34C3 CTF nope writeup - diluted shellcodes

A quick writeup for nope from 34C3.


The challenge was an x64 Linux binary with a simple premise, it reads in and executes our shellcode. But there’s a twist:

Available opcodes

First I generated all the available opcodes with disasm from pwntools, filtered out the bad ones, created a python dict and manually removed some that are privileged or otherwise obviously useless for us. The result can be found here.

dis = [disasm(p8(i) + '\x90' * 15).splitlines()[0] for i in range(256)]
nobad = filter(lambda x: '(bad)' not in x, dis)
inst_lst = map(lambda x: re.findall(r'''.*:\s+([0-9a-f]{2})[\d\s]+(.*)''', x), nobad)
inst = {re.sub(r'''\s+''', ' ', x[0][1]): p8(int(x[0][0],16)) for x in inst_lst}

What can immediately be seen is that there’s no way we can make a syscall with just these opcodes as there’s no syscall, sysenter or int 0x80.

Execution environment

When our code starts running, we have rsp set to an RW page and rcx is set to the address of the region containing our code, which also happens to be the only thing executable in the address space (well, also vsyscall, but that’s not going to help here). The shellcode is prepended with the unmapping/mprotecting stub, then an exit_group syscall invocation is added at the end, followed by nops until the end of the vm region. Both of these are separated by a random number of nops from our code, and the final mprotect call of the stub makes the stub itself read-only. So we are left with our diluted input and the final exit_group syscall. This, combined with the fact that we cannot inject syscall instructions means we have to solve the challenge by hijacking the syscall instruction meant to execute exit_group and invoke an execve with the right arguments.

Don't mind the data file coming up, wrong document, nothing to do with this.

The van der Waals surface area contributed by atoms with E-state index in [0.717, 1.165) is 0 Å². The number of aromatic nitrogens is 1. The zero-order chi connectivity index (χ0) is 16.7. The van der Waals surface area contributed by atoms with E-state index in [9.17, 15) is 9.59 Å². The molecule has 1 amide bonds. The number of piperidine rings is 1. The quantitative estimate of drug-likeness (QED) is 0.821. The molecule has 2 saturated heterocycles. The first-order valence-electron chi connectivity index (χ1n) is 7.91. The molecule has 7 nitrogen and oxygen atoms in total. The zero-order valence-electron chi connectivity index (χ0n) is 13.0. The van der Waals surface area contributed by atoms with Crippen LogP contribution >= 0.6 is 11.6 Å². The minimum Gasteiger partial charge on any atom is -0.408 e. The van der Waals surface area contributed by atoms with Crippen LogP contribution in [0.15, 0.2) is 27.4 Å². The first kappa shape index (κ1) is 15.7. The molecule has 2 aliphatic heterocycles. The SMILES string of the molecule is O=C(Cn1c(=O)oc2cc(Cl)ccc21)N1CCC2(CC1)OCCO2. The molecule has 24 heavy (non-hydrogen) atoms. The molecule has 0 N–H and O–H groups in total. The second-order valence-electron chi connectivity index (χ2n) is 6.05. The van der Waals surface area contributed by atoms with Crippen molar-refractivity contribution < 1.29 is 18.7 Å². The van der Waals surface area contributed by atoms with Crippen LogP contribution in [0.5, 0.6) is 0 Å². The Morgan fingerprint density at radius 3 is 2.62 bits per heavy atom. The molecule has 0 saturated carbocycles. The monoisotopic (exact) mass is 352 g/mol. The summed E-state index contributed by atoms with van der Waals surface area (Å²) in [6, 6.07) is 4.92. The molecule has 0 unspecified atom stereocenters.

Building blocks

To do that, we need to build more useful primitives from the limited instruction set we can use.

Emulating mov

There are single-byte push/pop instructions for the 8 registers extended from x86, these can be used to emulate mov.

 'pop rax': 'X',
'pop rbp': ']',
'pop rbx': '[',
'pop rcx': 'Y',
'pop rdi': '_',
'pop rdx': 'Z',
'pop rsi': '^',
'pop rsp': '\\',
'push rax': 'P',
'push rbp': 'U',
'push rbx': 'S',
'push rcx': 'Q',
'push rdi': 'W',
'push rdx': 'R',
'push rsi': 'V',
'push rsp': 'T',


We have a limited set of arithmetic operations (see below) but they are enough to build any value in eax/al.

 'adc al,0x90': '\x14',
'adc eax,0x90909090': '\x15',
'add al,0x90': '\x04',
'add eax,0x90909090': '\x05',
'clc ': '\xf8',
'sbb al,0x90': '\x1c',
'sbb eax,0x90909090': '\x1d',
'stc ': '\xf9',
'sub al,0x90': ',',
'sub eax,0x90909090': '-',

Setting the carry flag, then adding 0x90 to al with carry, then subtracting 0x90 without carry will add 1 to al. The same can be done in eax but this will zero the higher double word of rax.

Writing strings

There are convenient stos instructions to use that can be combined with the previous arithmetic primitive to buld arbitrary strings on the stack.

 'stos BYTE PTR es:[rdi],al': '\xaa',
'stos DWORD PTR es:[rdi],eax': '\xab',

Building arbitrary 64-bit values

As mentioned previously, 32-bit arithmetic will zero out the higher dw, so creating arbitrary 64-bit values is a bit more tricky. I started working on this primitive by using 32-bit arithmetic, writing them to the stack in two part with stos DWORD PTR es:[rdi],eax and then getting them via pop but realized that it’s not necessary for a functioning exploit.

Finding the executable syscall inst

There’s a random amount of nop padding to make finding the syscall instruction harder. We can locate it using an available scas instruction.

 'scas al,BYTE PTR es:[rdi]': '\xae',

The exploit

The final, commented exploit puts these building blocks together to invoke an execve syscall with ['/bin/sh\0', '-c\0', cmd + '\0'])) as the argv array.